Building with Balconies
Unikato is a low-budget residential building, designed by KWK Promes that tries to breathe new life to the depopulating downtown of Katowice, Poland, a city dominated by car traffic, bringing in people from the suburbs.
Katowice was once a dynamically developing industrial city with impressive modernist buildings. Today, the city is experiencing a demographic crisis and suffers from sub-urbanisation. There is a lack of new residential buildings, and the city is subordinated to car traffic generated by people coming here every day to work from the sprawling suburbs.
Unikato is a residential mid-rise tower, built with minimum resources and a desire to reverse this trend and to breathe new life into the downtown. It was designed by the award-winning architect Robert Konieczny of KWK Promes
Modernist buildings of Katowice, once bright, after years of being exposed to smog, gradually got dirty and became almost black. Their white windows contrasted with the black of the facade. This observation become an inspiration to the architects for this project.
According to the architect, the investor provided funds only for a economical finish – Styrofoam, plaster, white plastic windows – and for the balconies, which were to be a storage space for small apartments. “The building is dark and is inspired by pre-war, smog polluted modernist architecture of the city with which it establishes a dialogue,” says Robert.
The idea for the façade came from the neighbouring buildings according to Robert, “dirty plaster colour, pedestal in the basement typical of the surrounding buildings and balcony motif in relation to the window.”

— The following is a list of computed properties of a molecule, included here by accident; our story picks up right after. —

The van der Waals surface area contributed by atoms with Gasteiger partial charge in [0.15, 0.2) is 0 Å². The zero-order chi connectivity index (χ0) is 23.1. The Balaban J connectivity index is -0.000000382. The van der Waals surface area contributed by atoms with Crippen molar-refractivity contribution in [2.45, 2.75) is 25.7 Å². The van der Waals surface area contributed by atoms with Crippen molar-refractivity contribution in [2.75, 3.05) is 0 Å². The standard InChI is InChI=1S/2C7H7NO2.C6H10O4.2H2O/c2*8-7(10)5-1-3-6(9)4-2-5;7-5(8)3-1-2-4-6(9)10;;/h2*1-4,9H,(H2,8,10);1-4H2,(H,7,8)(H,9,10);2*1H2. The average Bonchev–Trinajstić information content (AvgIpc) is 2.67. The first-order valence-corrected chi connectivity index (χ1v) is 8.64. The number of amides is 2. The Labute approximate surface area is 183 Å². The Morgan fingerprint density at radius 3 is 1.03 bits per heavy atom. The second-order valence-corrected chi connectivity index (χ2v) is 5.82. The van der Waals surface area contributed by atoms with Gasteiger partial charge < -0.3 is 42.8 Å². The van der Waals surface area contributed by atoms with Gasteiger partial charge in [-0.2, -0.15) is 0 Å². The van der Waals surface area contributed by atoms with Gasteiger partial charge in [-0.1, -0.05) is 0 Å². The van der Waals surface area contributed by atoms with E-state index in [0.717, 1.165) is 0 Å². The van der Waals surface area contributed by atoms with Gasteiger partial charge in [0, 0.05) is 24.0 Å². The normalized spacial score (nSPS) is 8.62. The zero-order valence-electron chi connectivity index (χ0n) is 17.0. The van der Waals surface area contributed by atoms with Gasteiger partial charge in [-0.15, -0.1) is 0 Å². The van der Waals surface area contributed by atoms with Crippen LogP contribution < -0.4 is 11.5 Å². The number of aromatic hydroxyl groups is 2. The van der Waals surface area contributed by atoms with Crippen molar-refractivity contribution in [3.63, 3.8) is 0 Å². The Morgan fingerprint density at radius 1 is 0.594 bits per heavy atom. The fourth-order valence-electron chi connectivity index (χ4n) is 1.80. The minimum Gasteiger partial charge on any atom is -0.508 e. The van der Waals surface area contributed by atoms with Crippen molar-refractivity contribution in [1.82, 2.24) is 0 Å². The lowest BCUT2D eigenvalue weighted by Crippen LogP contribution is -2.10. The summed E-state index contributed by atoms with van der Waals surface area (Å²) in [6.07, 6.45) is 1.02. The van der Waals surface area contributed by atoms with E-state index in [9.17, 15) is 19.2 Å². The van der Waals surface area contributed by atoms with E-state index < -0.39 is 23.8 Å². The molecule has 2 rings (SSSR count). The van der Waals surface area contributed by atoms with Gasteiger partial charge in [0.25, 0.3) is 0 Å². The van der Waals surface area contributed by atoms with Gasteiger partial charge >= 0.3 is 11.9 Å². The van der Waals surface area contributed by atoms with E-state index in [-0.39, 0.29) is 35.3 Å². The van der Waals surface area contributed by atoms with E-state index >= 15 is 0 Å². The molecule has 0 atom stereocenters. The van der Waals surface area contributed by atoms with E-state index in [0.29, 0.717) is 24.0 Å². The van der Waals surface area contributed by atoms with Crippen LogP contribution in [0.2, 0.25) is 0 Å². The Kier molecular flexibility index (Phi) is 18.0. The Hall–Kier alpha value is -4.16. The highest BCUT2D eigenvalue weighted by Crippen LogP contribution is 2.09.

The balcony becomes an extension of the apartment, at the same time providing privacy, which residents quickly appreciated using it for recreation or storage and that became the feature of the otherwise unexciting façade.
“Thanks to the full balustrades, the building maintains consistency, and the objects kept on the balconies do not disfigure the area.Full balustrade covers the exit and hence all the windows appear square,” explains the architect.
The balconies were arranged in the same direction on all facades, with the position shifted in relation to the irregular outline of the building, creating a characteristic silhouette, which is the dominant feature at the end of the quarter.
While the balconies do form the façade feature, it is much more than the form. “The characteristic composition of balconies is not only a formal treatment. On the eastern facade, balconies adjoin the wall with the shorter side and sticks out far beyond the building outline to catch much more of the southern light.”
Another reference to the surroundings is the plinth motif taken from the neighboring buildings, which stretches across the entire frontage. On the other side, where Unikato borders with a free-standing villa, the plinth becomes a fence, referring to the fence surrounding the villa.
The balconies hanging above the sidewalk make the building very dynamic, but as the distance from the facade increases, it becomes more subdued, mildly fitting into the context.
Only economical, easy to implement solutions were at stake in the construction of the building – a monolithic skeletal structure filled with a wall of ceramic hollow bricks, a raw reinforced concrete staircase, white plastic windows and plaster on the façade, explains the architect.
Something that seemed a disadvantage was turned into an asset of the project, because the white of windows in combination with the dark finish of the facade became a recognizable element of the building.The balconies were made a monolithic construction. Their steel barriers clad with cement panels and covered with plaster. The base of the building is finished with cheap aluminum sheet, which is gradually tarnished. The building is equipped with installations minimising energy consumption and is powered from an ecological municipal network. Despite the limited budget, the roof was designed as green – it absorbs dust and smog and improves the micro climate.
Architects: KWK Promes
Area: 1310 m²
Aleksander Rutkowski, Juliusz Sokołowski, Jakub Certowicz, Jaroław Syrek
Manufacturers: Halfen, Sto, Igel Project, Optigrün